Confused about race? So is the Census

In 1990, Robert Lilligren had to choose whether to check American Indian or white on the census form. Even though he is both, the census form only allowed him to choose one. 

A member of the White Earth Band of Ojibwe, the Minneapolis city council member said: "Filling out only one race made me feel that I was not fully represented by my response."

Every 10 years since 1790, the census has attempted to count the exact number of people in the U.S. By doing this, the government is able to make a proper estimate on where it should allocate federal funds for everything from schools to jobs programs. The census also decides how many seats each state gets in the House of Representatives. That is why it's important for the census to get the most accurate feedback as possible.

But from the beginning, the census has had trouble reporting race in America. First off, the definition of race keeps shifting. In 1850, for example, the census asked for "color" and gave three choices: white, black and mulatto, a blend of white and black. By 1880, the choices had changed to white, black, mulatto, Chinese and Indian. Today we consider Mexican a nationality and Hispanic an ethnicity, but in 1930, Mexican was considered a race.

Tom Gillapsy, Minnesota state demographer who has helped administer four census counts, has mixed feelings about collecting information on race. On one hand, collecting information about race can help show segregation and discrimination.

"One way to determine discrimination is through data," he said. For example, if "no one of (a certain) race ever gets hired for this (type of) job."

On the other hand, race isn't something encoded in the DNA; categories shift over time depending on society's ideas about race.

The census has had problems documenting race dating as far back as 1790 with the Three-Fifths compromise between Southern and Northern states reached during the Philadelphia Convention of 1787, Gillaspy noted.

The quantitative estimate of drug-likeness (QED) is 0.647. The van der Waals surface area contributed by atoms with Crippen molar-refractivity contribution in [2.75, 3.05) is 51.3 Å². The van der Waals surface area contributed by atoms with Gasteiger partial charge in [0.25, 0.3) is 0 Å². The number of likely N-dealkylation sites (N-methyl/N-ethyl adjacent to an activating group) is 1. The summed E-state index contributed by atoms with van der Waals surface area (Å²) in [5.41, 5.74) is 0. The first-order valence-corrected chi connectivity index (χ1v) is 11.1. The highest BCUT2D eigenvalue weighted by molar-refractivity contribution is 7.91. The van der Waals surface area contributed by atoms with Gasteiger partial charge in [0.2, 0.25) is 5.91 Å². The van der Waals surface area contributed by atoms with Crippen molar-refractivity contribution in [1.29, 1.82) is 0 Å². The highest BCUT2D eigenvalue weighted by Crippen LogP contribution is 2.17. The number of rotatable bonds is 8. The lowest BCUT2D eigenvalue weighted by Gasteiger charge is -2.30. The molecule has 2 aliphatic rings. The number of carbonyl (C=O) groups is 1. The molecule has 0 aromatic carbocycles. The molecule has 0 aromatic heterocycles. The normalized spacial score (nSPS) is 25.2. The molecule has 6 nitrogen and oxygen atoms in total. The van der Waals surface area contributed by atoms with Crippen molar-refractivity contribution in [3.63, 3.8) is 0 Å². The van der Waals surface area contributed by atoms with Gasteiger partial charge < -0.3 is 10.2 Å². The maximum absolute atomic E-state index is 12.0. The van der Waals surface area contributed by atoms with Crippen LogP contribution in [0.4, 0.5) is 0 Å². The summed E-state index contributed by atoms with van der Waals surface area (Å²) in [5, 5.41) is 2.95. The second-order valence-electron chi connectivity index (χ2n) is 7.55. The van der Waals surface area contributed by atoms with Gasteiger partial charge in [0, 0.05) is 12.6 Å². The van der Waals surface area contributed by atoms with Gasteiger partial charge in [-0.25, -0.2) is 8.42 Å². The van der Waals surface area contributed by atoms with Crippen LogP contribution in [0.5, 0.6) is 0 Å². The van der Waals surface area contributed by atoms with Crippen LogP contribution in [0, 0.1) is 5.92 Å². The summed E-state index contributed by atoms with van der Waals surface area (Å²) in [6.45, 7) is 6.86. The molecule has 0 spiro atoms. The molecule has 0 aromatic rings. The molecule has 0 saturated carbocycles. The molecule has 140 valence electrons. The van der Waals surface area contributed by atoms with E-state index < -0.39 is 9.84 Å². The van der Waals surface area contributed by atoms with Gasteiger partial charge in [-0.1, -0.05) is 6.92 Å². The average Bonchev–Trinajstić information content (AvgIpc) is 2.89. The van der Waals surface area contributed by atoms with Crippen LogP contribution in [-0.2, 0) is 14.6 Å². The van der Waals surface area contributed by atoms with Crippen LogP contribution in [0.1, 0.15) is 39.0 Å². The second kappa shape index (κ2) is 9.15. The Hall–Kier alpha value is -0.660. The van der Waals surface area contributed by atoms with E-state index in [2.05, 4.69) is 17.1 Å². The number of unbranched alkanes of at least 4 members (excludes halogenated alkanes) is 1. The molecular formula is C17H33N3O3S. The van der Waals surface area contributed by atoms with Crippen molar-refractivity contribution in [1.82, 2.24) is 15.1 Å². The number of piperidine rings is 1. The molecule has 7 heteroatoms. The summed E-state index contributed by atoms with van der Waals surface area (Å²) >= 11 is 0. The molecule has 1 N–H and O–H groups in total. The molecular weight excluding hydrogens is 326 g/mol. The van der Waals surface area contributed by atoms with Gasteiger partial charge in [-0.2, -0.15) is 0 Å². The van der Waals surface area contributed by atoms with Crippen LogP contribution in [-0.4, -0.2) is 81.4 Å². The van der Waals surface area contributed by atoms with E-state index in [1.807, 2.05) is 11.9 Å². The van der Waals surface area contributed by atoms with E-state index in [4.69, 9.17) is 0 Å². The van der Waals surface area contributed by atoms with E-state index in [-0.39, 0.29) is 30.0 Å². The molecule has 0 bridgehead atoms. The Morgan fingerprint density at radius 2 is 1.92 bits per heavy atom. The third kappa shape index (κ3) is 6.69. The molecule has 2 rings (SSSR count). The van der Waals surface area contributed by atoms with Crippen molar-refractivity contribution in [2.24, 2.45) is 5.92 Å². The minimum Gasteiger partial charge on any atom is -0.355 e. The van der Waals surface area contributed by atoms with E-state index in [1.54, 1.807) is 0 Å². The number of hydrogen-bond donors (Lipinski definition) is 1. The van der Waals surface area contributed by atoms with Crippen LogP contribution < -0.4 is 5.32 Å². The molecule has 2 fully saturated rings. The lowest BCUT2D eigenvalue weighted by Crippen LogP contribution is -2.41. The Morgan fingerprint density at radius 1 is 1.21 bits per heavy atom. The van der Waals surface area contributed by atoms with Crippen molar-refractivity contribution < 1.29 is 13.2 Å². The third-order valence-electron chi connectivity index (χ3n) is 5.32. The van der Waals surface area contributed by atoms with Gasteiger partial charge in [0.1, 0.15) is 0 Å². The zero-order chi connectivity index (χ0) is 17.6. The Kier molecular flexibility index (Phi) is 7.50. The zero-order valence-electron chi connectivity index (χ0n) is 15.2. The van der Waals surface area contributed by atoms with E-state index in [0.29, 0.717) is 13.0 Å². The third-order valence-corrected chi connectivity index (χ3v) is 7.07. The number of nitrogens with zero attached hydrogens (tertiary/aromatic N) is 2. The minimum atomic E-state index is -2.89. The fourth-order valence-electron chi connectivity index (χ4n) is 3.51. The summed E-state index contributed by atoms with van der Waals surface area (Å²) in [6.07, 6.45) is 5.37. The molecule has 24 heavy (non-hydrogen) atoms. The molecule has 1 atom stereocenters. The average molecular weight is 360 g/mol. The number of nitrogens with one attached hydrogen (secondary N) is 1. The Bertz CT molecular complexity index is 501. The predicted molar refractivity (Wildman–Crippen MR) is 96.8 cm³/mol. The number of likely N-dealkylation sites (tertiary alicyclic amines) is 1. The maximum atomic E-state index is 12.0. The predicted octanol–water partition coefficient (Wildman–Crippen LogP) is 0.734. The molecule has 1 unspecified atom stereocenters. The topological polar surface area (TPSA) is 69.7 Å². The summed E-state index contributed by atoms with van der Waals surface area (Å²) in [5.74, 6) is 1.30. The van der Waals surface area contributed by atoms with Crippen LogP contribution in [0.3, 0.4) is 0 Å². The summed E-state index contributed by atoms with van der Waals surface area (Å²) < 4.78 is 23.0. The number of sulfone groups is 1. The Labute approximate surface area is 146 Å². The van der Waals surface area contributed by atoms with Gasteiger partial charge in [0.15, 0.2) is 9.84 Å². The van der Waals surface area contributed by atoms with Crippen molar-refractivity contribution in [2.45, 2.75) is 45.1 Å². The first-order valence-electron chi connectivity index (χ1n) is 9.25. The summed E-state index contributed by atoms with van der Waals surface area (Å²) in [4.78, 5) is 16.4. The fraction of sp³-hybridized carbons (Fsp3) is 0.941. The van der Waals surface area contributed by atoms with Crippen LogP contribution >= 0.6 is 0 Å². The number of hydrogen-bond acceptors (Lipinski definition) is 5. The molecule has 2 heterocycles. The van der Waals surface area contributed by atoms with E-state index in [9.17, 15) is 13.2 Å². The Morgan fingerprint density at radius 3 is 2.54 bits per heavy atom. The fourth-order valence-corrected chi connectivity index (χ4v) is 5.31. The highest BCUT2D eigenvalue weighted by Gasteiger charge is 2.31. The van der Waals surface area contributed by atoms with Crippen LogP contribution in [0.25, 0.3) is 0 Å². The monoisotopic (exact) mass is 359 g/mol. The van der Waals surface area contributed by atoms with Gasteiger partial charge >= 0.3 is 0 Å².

The compromise provided that three-fifths of the population of slaves would be counted for enumeration purposes regarding both the distribution of taxes and the apportionment of the members of the United States House of Representatives. Southern states had plantations with slaves, who weren't allowed ot vote, but still wanted slaves counted to increase their political power in Washington. The three-fifths compromise held until slavery was abolished in 1865.

Back then, Lilligren would not have been counted at all that year because the census didn't collect information on American Indians, Gillaspy said.

Mixed-race is one of the fastest growing parts of the population, Gillaspy notes. In 2000, the census form recognized this by allowing people to check more than one racial box. Lilligren was finally able to check boxes for both of his races - white and American Indian. And he wasn't the only one.

"Lots of people checked more than one," Gillaspy said, and he predicts even more people will check more than one box in 2010.

As the U.S. population becomes more multi-racial, Gillaspy wonders if race will matter less to statisticians in the future and class as measured by income will matter more.

"Eventually it gets to the people where everybody is 'all of the above'," he said. "So who cares? By 2030, we'll forget the whole concept, it will become so complicated."

Even deciding on what terms to use for each race is challenging. This year, some people object to "Negro" being on the census. All three options of African-American, black, or negro are on this census, but "negro" is offensive to some. The Census Bureau's position is that advisory groups informed the bureau that some people identify themselves with that label, Gillapsy said.

But doing away with documenting race is also problematic. To document things like discrimination, there has to be some kind of identifying characteristic to figure out who is being affected. "If measuring race is less important," Gillaspy asked, "what do we measure?"


I never chose my race - other people did it for me

by Mariah Davis

Growing up, I didn’t realize that there was anything strange about me. I thought it was entirely normal for a person to have a one black parent and one white parent. I didn’t see any differences in color. My skin could have been covered in purple sparkles and I’d have thought nothing of it.